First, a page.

Professor, Department Chair
Office: Biology, Room 111P
Phone: 970-491-1911
Email: Michael.Antolin@colostate.edu

Dr. Mike Antolin arrived at Colorado State University in 1992 (and is originally from rural PA near Gettysburg), after studying biology at the University of Pennsylvania (BA 1981), The University of Alberta, Canada (M.Sc. 1985), and Florida State University (PhD 1990).  He is currently Professor and department Chair of the Biology Department.

He studies evolutionary and population biology, and teaches evolution and population genetics at both undergraduate and graduate levels.  For the last 20 years his research has focused on evolution and genetics of infectious diseases, which also led to thinking about how evolution may be applied to the medical sciences.

“People in my lab have focused on the epidemiology of plague in Black-tailed prairie.  This is the same bacterial pathogen responsible for massive human epidemics in medieval Europe and Asia, what’s known as the Black Death in the 1300s.  Native to Asia, plague was accidentally introduced into the western U.S. in the early 1900s and now decimates wild rodent populations throughout the western half of the U.S., along with 10-15 human cases per year.  We use genetic analyses to trace transmission pathways.  More recently we also started work on the genetics of chronic wasting disease in mule deer northern Colorado.  This neurodegenerative disease is similar to the “mad cow disease” in Europe, and is caused by a mis-folded infectious protein called a prion.  Again, we use genetic tools to trace transmission pathways”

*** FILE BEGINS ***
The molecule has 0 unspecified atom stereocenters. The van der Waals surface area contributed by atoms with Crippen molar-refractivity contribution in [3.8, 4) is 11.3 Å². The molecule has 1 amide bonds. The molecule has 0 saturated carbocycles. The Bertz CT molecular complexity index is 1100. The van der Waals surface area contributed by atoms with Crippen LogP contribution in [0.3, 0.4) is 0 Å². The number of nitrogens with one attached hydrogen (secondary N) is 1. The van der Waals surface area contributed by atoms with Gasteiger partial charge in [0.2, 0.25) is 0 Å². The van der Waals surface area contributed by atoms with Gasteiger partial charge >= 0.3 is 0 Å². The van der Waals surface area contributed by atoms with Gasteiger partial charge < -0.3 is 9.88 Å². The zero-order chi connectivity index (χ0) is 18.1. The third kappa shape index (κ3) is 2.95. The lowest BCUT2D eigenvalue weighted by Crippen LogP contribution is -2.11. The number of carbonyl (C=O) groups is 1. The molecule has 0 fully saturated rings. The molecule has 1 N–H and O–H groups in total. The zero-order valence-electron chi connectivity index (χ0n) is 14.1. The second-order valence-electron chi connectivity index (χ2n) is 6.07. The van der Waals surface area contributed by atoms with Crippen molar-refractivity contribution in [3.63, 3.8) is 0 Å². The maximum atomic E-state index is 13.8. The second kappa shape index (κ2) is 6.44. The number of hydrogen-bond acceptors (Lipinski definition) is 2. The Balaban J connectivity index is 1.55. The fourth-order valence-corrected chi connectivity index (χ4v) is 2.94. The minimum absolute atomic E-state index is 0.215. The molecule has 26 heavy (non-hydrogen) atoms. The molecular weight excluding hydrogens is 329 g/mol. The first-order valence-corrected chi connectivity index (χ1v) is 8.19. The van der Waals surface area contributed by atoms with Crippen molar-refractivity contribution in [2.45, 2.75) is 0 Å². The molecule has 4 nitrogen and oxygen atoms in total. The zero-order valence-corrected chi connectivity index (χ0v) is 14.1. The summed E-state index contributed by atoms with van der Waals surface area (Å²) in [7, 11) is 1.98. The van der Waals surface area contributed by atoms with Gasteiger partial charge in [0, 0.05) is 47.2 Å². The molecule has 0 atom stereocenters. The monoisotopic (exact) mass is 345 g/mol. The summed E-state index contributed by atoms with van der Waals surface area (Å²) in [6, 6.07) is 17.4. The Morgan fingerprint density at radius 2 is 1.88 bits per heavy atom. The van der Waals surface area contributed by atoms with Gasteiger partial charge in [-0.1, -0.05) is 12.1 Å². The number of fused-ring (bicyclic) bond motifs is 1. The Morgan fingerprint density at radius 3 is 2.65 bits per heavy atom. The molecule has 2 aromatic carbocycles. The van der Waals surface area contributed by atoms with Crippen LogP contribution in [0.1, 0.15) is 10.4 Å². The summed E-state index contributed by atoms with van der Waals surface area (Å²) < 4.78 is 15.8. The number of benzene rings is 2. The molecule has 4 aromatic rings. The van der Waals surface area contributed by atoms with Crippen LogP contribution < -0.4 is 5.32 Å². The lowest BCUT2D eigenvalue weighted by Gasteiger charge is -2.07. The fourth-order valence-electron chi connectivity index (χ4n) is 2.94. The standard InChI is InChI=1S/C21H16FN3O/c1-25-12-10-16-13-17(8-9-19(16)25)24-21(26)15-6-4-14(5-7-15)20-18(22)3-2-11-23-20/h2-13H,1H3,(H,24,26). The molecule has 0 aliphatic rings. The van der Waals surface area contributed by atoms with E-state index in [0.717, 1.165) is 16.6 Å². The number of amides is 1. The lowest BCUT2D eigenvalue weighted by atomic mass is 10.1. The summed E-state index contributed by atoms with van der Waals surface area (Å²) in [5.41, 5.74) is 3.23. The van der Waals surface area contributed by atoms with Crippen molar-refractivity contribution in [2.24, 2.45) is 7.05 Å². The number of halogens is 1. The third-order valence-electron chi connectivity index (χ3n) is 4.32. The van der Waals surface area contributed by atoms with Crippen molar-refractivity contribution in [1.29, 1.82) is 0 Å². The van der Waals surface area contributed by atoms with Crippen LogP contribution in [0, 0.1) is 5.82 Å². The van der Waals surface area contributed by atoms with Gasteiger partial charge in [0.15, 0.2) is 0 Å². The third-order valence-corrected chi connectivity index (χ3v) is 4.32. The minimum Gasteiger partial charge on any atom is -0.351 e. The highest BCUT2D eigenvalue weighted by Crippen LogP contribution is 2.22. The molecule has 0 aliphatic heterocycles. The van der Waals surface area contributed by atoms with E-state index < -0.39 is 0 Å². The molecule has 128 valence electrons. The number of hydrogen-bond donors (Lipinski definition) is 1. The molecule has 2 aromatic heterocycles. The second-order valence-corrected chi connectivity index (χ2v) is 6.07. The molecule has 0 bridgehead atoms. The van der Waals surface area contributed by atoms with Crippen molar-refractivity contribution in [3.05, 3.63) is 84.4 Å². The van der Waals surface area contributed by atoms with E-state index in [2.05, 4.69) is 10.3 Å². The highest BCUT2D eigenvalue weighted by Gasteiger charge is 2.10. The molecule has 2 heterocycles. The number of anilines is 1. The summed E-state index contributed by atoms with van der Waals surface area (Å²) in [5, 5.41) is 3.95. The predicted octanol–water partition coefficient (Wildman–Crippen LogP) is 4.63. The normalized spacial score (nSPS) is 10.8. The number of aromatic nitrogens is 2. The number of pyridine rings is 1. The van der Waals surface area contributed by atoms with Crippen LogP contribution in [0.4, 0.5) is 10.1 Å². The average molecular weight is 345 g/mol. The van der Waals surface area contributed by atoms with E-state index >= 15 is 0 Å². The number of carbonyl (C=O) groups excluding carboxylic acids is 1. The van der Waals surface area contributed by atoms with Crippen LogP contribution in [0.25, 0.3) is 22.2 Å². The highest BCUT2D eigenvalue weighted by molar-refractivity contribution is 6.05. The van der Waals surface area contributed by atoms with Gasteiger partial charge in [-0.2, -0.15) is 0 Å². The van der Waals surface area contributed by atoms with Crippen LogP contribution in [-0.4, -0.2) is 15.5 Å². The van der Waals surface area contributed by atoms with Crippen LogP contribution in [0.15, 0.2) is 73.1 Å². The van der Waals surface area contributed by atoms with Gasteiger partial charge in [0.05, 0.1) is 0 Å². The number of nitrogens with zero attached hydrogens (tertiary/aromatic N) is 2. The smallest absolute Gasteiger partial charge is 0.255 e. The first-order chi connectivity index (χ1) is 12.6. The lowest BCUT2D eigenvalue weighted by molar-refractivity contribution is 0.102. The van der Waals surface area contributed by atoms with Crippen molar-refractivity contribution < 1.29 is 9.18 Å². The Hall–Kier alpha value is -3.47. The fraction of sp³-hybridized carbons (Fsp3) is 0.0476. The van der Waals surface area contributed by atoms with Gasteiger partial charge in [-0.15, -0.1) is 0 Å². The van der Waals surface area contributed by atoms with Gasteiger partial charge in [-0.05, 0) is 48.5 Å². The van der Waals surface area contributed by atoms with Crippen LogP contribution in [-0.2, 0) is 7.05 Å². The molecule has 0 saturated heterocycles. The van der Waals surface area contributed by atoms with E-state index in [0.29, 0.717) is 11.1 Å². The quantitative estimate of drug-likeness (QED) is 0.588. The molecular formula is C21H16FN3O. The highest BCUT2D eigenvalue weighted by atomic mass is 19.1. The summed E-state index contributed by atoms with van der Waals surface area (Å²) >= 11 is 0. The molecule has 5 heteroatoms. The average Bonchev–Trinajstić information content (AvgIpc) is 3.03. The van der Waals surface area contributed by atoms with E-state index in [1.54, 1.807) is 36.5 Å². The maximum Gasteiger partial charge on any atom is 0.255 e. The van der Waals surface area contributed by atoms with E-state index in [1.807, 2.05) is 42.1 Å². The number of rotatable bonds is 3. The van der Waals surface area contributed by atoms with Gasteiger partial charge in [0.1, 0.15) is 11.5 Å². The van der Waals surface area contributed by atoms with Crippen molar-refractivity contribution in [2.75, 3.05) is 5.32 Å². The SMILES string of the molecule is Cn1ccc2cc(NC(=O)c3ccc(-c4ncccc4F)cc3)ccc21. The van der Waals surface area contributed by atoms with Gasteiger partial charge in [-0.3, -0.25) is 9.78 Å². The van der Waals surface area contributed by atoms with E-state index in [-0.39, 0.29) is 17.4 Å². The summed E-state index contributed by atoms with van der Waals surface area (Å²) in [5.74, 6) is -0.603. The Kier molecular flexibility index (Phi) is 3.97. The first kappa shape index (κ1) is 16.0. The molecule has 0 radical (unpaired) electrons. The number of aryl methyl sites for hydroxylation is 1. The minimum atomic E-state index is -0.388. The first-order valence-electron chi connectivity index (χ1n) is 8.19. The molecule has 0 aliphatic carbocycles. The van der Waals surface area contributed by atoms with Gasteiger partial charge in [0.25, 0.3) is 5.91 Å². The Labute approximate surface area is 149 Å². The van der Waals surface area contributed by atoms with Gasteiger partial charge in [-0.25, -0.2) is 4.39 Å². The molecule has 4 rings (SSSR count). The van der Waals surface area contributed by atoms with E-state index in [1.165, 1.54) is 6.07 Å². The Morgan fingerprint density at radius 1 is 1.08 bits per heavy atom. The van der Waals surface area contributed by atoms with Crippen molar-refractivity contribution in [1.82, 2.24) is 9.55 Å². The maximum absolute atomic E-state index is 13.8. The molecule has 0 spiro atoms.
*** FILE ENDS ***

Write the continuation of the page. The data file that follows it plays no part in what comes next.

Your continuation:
“My research tends to be interdisciplinary and collaborative, and we have the great fortune of having many colleagues here at Colorado State and with other agencies Fort Collins to help us understand epidemiology and evolution of infectious diseases in natural populations.”

“This life was a natural for me.  I was partly feral as a youth, spending much time outdoors in the fields and forests surrounding our house, and in the nearby Blue Ridge Mountains.  My father was a philosophy professor who planted the seeds of skepticism in my mind, along with a love for Nature and the trees on the property in southern PA.  All are more-or-less still in place.”  

He has been promoting science education in Colorado as a charter member of the “Colorado Citizens for Science” advocacy group, which supports teachers by tracking curriculum and science teaching standards for CO public schools.  He has written on the “creation-evolution debates” and on science education for the general public.  More recently his writings have been on the relationship between evolution and medicine, and on the evolutionary history of the Darwin family of doctors.   

Author and co-author of more than 125 scientific publications, Professor Antolin was elected a Fellow of the American Association for the Advancement of Science in 2017.

In his role as department chair, he led the efforts to design and build the new Biology Building, a 150,000 square foot comprehensive educational and research facility.  “The Biology Building gives our program a distinct home, and a destination for all students, a place for hands-on learning in both classrooms and in the state-of-the-art research facilities.”  The Biology Building opened in Fall 2017  (https://www.biology.colostate.edu/new-building/).

In his spare time Dr. Antolin enjoys reading biographies and travel books, puttering in the garden, backpacking, and is an avid skier and hockey player.

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